But of all the things we studied this year, my favorite was the stars. Learning the basic alphabet of astronomy opened my eyes to what has always been plainly written in the sky: God’s handiwork is vast, intricate, beautiful. We are but one beloved part of it.

“The heavens declare the glory of God,

and the sky above proclaims his handiwork.” (Psalm 19:1)

Gutsy Girls: Dr. Jennifer Wiseman | Little Book, Big Story

Dr. Jennifer Wiseman has known for years what I am just learning now: all of creation sings God’s praises; evidence of his attention and provision is everywhere. As an astronomer for NASA, she works with the Hubble Space Telescope, exploring the galaxy far beyond what we can see with our naked eyes. But in this newest volume of Amy Sullivan’s Gutsy Girls series, Sullivan depicts Wiseman first as a child who loved exploring the creatures in her backyard, marveling at the Creator of the turtle’s shell and the water strider’s legs. These small discoveries led to bigger ones, including a comet now named for Dr. Wiseman and a colleague.

Gutsy Girls: Dr. Jennifer Wiseman | Little Book, Big Story

While the rest of the Gutsy Girls series focuses on well-known women from church history (Gladys Aylward, Corrie ten Boom, and Fanny Crosby), this newest volume is different in a few respects: Dr. Wiseman is not a figure from church history (yet), but a living woman. Her work as an astrophysicist isn’t what most would consider missions work, yet she works among many who consider science and faith incompatible and  argues graciously that they are, in fact, deeply compatible. What we learn from scientific study isn’t meant to refute or prove God’s existence but to teach us more about Him.

Gutsy Girls: Dr. Jennifer Wiseman | Little Book, Big Story

In that light, we are all science people. We are meant to learn more about our Creator wherever we are, whatever bit of creation is before us. Creation speaks eloquently of His nature. We have but to listen.


Gutsy Girls, Book Four: Dr. Jennifer Wiseman
Amy H. Sullivan, Beverly Ann Wines (2017)


Disclosure: I did receive a copy of this for review, but I was not obligated to review this book or compensated for my review in any way. I share this book with you because I love it, not because I was paid to do so.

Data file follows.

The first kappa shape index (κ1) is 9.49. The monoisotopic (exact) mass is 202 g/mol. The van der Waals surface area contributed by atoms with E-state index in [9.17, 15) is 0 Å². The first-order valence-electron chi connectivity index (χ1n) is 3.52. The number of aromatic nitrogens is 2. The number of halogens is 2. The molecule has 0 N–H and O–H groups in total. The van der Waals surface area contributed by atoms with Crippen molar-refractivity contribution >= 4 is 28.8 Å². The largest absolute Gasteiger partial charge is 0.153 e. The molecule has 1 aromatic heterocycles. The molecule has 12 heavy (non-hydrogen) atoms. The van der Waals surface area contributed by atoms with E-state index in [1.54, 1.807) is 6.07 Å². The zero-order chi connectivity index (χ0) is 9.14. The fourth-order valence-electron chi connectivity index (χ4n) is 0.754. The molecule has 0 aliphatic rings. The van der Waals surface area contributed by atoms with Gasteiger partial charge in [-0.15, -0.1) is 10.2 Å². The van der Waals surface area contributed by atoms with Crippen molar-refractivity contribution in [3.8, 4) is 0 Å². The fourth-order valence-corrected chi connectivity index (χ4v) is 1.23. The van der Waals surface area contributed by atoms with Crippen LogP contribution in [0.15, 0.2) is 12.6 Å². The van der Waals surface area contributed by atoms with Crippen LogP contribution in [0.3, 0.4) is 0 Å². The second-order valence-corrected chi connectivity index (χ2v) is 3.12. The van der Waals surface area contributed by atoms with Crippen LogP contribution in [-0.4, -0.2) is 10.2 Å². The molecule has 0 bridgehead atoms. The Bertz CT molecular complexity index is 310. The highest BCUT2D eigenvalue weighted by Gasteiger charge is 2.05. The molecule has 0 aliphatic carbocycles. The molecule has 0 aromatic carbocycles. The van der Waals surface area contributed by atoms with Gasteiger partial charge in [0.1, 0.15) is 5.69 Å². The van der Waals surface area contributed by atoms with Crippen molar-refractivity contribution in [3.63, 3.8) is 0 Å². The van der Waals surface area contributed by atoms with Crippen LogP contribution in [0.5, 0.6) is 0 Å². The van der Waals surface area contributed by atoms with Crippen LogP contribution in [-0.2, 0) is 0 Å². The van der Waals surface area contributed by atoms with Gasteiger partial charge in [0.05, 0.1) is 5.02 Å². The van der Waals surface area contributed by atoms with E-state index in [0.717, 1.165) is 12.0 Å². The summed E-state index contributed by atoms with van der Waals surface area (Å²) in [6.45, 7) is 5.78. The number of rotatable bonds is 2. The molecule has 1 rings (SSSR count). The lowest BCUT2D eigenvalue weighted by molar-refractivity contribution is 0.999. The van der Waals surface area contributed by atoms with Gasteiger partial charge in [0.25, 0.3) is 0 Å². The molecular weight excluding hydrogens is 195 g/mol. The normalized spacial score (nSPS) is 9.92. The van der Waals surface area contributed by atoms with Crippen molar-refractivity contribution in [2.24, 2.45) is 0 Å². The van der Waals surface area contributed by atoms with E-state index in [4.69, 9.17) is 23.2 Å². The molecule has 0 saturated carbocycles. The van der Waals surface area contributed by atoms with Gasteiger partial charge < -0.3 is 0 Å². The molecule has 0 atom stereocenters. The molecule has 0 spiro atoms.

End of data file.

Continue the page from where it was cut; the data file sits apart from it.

Just Because You’re Mine | Sally Lloyd-Jones

Of all the books I’ve bought just because they have Sally Lloyd-Jones‘ name on them, this one has grown on me slowest. But when I say “slowest,” I don’t mean that I ever didn’t like it. I have loved this book since we bought it years ago. But I didn’t immediately draft a review of it or buy copies to give as gifts. What I did instead was read and re-read it to my daughters and love it with them.

Just Because You're Mine, by Sally Lloyd-Jones | Little Book, Big Story

Just Because You’re Mine is a quiet story featuring Little Red Squirrel and his father. As he explores the woods with his dad, Little Red Squirrel asks his dad why he loves his son so much.

“Is it because of my Super-Fast Running?” Little Red Squirrel asks. “Because of my High Climbing?”

The story follows this rhythm of question-and-answer, building gently as his father answers each question with: “You can climb high (and so on), but that’s not why I love you.”

Just Because You're Mine, by Sally Lloyd-Jones | Little Book, Big Story

By the end, when his father tells Little Red Squirrel why, precisely, he does love his son, the moment is deeply satisfying, as though the only response to his answer is, “Oh, of course.” It feels like the story couldn’t end any other way.